Another cognitive domain that can be explored in relation to positive symptoms is self-monitoring; the ability to distinguish self from nonself related processing (Frith et al, 2000b). Self-monitoring has been implicated in the genesis of auditory hallucinations, where sufferers may be misattributing their own inner speech to an external source (Frith et al, 2000b). Furthermore, aberrations of self-monitoring have been invoked to explain delusions of passivity—in which the sufferer believes that their thoughts or actions are under the control of an external agent (Frith et al, 2000b). Finally, verbal self-monitoring is relevant to another cardinal psychotic symptom, formal thought disorder, in which a sufferer's expressive language is disrupted such that they produce tangential disconnected speech (Oh et al, 2002); sometimes subjects produce no speech at all (alogia) and they claim not have any thoughts (subjective thought block) (Berenbaum et al, 2008). Working memory and, in particular, contextual regulation of ongoing processing are particularly relevant to the induction of thought disorder (Barrera et al, 2005). We explored the idea that, if ketamine produces thought disorder and hallucination-like perceptual aberrations, then the extent to which it does may relate to subject's ability to perform tasks engaging self-monitoring and to the neural underpinnings of such a task. Subjects' were therefore required to imagine visually presented sentences being read in their own inner speech relative or in the voice of one of two ‘robots'. Imagining robotic speech preferentially engaged fontal and temporal cortices. Critically, those subjects in whom this underlying activation was greatest experienced greater changes in perceptual salience and severity of thought disorder when receiving ketamine outside the scanner on a separate occasion. The finding was considered in terms of a relative inefficiency of processing such that those who required the greatest level of activation to carry out the task were those most vulnerable to these particular effects of the drug. Furthermore, within the same task, we manipulated a requirement to generate the endings of sentences. Inefficiency of left frontal cortical engagement during this component of the task predicted the severity of thought disorder across subjects (Honey et al, 2008); see Figure 1.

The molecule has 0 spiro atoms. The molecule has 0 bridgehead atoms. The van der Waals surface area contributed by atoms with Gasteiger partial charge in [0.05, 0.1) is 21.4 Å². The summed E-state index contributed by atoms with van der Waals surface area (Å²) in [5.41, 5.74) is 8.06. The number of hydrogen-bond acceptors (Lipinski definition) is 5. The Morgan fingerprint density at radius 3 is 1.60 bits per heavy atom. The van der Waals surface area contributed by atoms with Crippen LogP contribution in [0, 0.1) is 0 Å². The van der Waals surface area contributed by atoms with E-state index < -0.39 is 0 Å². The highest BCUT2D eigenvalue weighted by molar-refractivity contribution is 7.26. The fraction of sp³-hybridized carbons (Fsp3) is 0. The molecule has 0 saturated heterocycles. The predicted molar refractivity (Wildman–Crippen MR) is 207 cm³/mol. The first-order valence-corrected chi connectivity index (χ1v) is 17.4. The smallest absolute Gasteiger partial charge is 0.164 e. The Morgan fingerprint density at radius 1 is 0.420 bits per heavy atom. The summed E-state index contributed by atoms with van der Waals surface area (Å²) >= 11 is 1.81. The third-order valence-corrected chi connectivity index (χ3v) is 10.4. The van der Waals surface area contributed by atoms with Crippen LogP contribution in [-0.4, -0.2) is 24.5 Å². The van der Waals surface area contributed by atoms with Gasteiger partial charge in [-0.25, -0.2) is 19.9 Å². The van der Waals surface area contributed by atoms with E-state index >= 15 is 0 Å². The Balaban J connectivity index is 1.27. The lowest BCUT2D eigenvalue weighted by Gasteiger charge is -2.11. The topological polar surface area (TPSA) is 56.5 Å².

It may be that the prediction error model that we have found useful in considering brain responses predictive of delusional ideas (above) is also useful here. Self-monitoring processes involve a predictive expectation and a comparison with experience in order to discern self from other (Blakemore et al, 2002; Frith et al, 2000a). Furthermore, sentence completion involves a predictive contextual process that constrains the set of words that may be employed to complete a particular sentence (Hoeks et al, 2004). Aberrant prediction-related processes may underpin individual susceptibility to thought disorder and auditory illusory phenomena (precursory to hallucinations).